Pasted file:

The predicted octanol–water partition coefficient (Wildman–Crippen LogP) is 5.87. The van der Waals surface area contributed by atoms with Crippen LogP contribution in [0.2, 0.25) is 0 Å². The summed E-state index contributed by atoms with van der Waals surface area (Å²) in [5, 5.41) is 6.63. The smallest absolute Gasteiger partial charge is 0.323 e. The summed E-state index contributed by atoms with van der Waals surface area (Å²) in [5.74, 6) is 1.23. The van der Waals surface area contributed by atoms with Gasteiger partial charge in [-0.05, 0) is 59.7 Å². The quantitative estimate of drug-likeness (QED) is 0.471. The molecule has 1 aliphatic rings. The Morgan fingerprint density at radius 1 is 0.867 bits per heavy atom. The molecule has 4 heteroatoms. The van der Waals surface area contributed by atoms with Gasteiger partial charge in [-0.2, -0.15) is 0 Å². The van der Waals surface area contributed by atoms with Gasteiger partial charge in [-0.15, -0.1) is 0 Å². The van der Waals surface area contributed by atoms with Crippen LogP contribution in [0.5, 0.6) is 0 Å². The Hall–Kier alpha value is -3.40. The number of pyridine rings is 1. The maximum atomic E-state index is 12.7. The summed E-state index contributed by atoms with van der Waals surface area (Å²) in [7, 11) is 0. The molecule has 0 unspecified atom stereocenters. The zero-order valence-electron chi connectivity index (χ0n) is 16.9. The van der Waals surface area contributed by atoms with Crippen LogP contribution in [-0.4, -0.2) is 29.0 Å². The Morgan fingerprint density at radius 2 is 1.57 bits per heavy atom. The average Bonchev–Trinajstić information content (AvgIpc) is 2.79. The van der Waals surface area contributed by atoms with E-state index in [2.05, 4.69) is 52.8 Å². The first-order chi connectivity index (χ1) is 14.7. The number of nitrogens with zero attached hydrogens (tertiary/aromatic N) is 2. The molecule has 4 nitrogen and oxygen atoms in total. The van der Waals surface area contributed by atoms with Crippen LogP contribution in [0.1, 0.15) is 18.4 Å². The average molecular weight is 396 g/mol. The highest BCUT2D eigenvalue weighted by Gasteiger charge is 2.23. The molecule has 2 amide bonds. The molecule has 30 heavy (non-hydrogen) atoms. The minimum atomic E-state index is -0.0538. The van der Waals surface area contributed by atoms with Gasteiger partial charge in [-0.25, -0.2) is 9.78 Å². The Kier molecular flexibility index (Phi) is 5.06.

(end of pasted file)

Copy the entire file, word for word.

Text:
The predicted octanol–water partition coefficient (Wildman–Crippen LogP) is 5.87. The van der Waals surface area contributed by atoms with Crippen LogP contribution in [0.2, 0.25) is 0 Å². The summed E-state index contributed by atoms with van der Waals surface area (Å²) in [5, 5.41) is 6.63. The smallest absolute Gasteiger partial charge is 0.323 e. The summed E-state index contributed by atoms with van der Waals surface area (Å²) in [5.74, 6) is 1.23. The van der Waals surface area contributed by atoms with Gasteiger partial charge in [-0.05, 0) is 59.7 Å². The quantitative estimate of drug-likeness (QED) is 0.471. The molecule has 1 aliphatic rings. The Morgan fingerprint density at radius 1 is 0.867 bits per heavy atom. The molecule has 4 heteroatoms. The van der Waals surface area contributed by atoms with Gasteiger partial charge in [-0.2, -0.15) is 0 Å². The van der Waals surface area contributed by atoms with Gasteiger partial charge in [-0.15, -0.1) is 0 Å². The van der Waals surface area contributed by atoms with Crippen LogP contribution in [0.5, 0.6) is 0 Å². The Hall–Kier alpha value is -3.40. The number of pyridine rings is 1. The maximum atomic E-state index is 12.7. The summed E-state index contributed by atoms with van der Waals surface area (Å²) in [7, 11) is 0. The molecule has 0 unspecified atom stereocenters. The zero-order valence-electron chi connectivity index (χ0n) is 16.9. The van der Waals surface area contributed by atoms with Crippen LogP contribution in [-0.4, -0.2) is 29.0 Å². The Morgan fingerprint density at radius 2 is 1.57 bits per heavy atom. The average Bonchev–Trinajstić information content (AvgIpc) is 2.79. The van der Waals surface area contributed by atoms with E-state index in [2.05, 4.69) is 52.8 Å². The first-order chi connectivity index (χ1) is 14.7. The number of nitrogens with zero attached hydrogens (tertiary/aromatic N) is 2. The molecule has 4 nitrogen and oxygen atoms in total. The van der Waals surface area contributed by atoms with Crippen LogP contribution in [0.1, 0.15) is 18.4 Å². The average molecular weight is 396 g/mol. The highest BCUT2D eigenvalue weighted by Gasteiger charge is 2.23. The molecule has 2 amide bonds. The molecule has 30 heavy (non-hydrogen) atoms. The minimum atomic E-state index is -0.0538. The van der Waals surface area contributed by atoms with Gasteiger partial charge in [-0.25, -0.2) is 9.78 Å². The Kier molecular flexibility index (Phi) is 5.06.